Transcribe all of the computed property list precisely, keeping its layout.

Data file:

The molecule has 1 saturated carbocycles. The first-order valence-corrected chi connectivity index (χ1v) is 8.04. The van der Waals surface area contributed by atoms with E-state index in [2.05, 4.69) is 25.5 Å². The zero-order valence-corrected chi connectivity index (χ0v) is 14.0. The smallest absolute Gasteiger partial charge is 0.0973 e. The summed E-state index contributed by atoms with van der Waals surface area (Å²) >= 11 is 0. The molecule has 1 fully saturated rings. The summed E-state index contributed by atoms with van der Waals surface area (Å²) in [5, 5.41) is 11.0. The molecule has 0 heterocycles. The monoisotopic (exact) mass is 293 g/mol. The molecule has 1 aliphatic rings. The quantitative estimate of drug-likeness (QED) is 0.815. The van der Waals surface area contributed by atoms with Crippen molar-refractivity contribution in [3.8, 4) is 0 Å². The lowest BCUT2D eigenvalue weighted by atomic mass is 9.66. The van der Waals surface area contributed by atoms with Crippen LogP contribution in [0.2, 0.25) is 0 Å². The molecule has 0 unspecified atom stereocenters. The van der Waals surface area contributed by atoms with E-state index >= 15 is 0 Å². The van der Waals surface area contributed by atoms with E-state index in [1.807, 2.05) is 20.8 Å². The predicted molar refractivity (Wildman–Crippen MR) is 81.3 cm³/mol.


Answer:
The molecule has 1 saturated carbocycles. The first-order valence-corrected chi connectivity index (χ1v) is 8.04. The van der Waals surface area contributed by atoms with E-state index in [2.05, 4.69) is 25.5 Å². The zero-order valence-corrected chi connectivity index (χ0v) is 14.0. The smallest absolute Gasteiger partial charge is 0.0973 e. The summed E-state index contributed by atoms with van der Waals surface area (Å²) >= 11 is 0. The molecule has 1 fully saturated rings. The summed E-state index contributed by atoms with van der Waals surface area (Å²) in [5, 5.41) is 11.0. The molecule has 0 heterocycles. The monoisotopic (exact) mass is 293 g/mol. The molecule has 1 aliphatic rings. The quantitative estimate of drug-likeness (QED) is 0.815. The van der Waals surface area contributed by atoms with Crippen molar-refractivity contribution in [3.8, 4) is 0 Å². The lowest BCUT2D eigenvalue weighted by atomic mass is 9.66. The van der Waals surface area contributed by atoms with Crippen LogP contribution in [0.2, 0.25) is 0 Å². The molecule has 0 unspecified atom stereocenters. The van der Waals surface area contributed by atoms with E-state index >= 15 is 0 Å². The van der Waals surface area contributed by atoms with E-state index in [1.807, 2.05) is 20.8 Å². The predicted molar refractivity (Wildman–Crippen MR) is 81.3 cm³/mol.